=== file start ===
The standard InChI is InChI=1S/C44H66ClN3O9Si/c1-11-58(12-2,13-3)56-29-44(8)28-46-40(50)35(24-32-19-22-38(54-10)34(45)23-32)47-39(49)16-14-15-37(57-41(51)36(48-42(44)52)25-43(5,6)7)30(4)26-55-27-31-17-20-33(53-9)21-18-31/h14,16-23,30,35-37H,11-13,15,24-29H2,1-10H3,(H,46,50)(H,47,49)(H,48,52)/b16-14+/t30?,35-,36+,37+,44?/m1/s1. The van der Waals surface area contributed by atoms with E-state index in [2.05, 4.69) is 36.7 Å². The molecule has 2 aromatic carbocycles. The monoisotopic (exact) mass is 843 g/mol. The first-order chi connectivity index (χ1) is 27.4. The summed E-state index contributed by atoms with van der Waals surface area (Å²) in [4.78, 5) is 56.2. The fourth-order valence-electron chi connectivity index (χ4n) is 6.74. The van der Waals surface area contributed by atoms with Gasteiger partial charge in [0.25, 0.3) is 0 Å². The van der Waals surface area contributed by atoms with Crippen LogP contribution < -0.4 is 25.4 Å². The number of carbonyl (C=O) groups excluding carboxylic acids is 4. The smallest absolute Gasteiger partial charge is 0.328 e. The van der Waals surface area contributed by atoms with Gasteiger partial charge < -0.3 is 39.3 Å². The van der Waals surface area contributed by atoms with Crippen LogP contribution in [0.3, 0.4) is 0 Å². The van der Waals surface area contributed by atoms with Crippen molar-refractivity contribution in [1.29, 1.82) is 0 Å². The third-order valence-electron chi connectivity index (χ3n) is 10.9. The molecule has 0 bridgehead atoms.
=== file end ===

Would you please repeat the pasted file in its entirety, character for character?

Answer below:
The standard InChI is InChI=1S/C44H66ClN3O9Si/c1-11-58(12-2,13-3)56-29-44(8)28-46-40(50)35(24-32-19-22-38(54-10)34(45)23-32)47-39(49)16-14-15-37(57-41(51)36(48-42(44)52)25-43(5,6)7)30(4)26-55-27-31-17-20-33(53-9)21-18-31/h14,16-23,30,35-37H,11-13,15,24-29H2,1-10H3,(H,46,50)(H,47,49)(H,48,52)/b16-14+/t30?,35-,36+,37+,44?/m1/s1. The van der Waals surface area contributed by atoms with E-state index in [2.05, 4.69) is 36.7 Å². The molecule has 2 aromatic carbocycles. The monoisotopic (exact) mass is 843 g/mol. The first-order chi connectivity index (χ1) is 27.4. The summed E-state index contributed by atoms with van der Waals surface area (Å²) in [4.78, 5) is 56.2. The fourth-order valence-electron chi connectivity index (χ4n) is 6.74. The van der Waals surface area contributed by atoms with Gasteiger partial charge in [0.25, 0.3) is 0 Å². The van der Waals surface area contributed by atoms with Crippen LogP contribution < -0.4 is 25.4 Å². The number of carbonyl (C=O) groups excluding carboxylic acids is 4. The smallest absolute Gasteiger partial charge is 0.328 e. The van der Waals surface area contributed by atoms with Gasteiger partial charge < -0.3 is 39.3 Å². The van der Waals surface area contributed by atoms with Crippen LogP contribution in [0.3, 0.4) is 0 Å². The van der Waals surface area contributed by atoms with Crippen molar-refractivity contribution in [1.29, 1.82) is 0 Å². The third-order valence-electron chi connectivity index (χ3n) is 10.9. The molecule has 0 bridgehead atoms.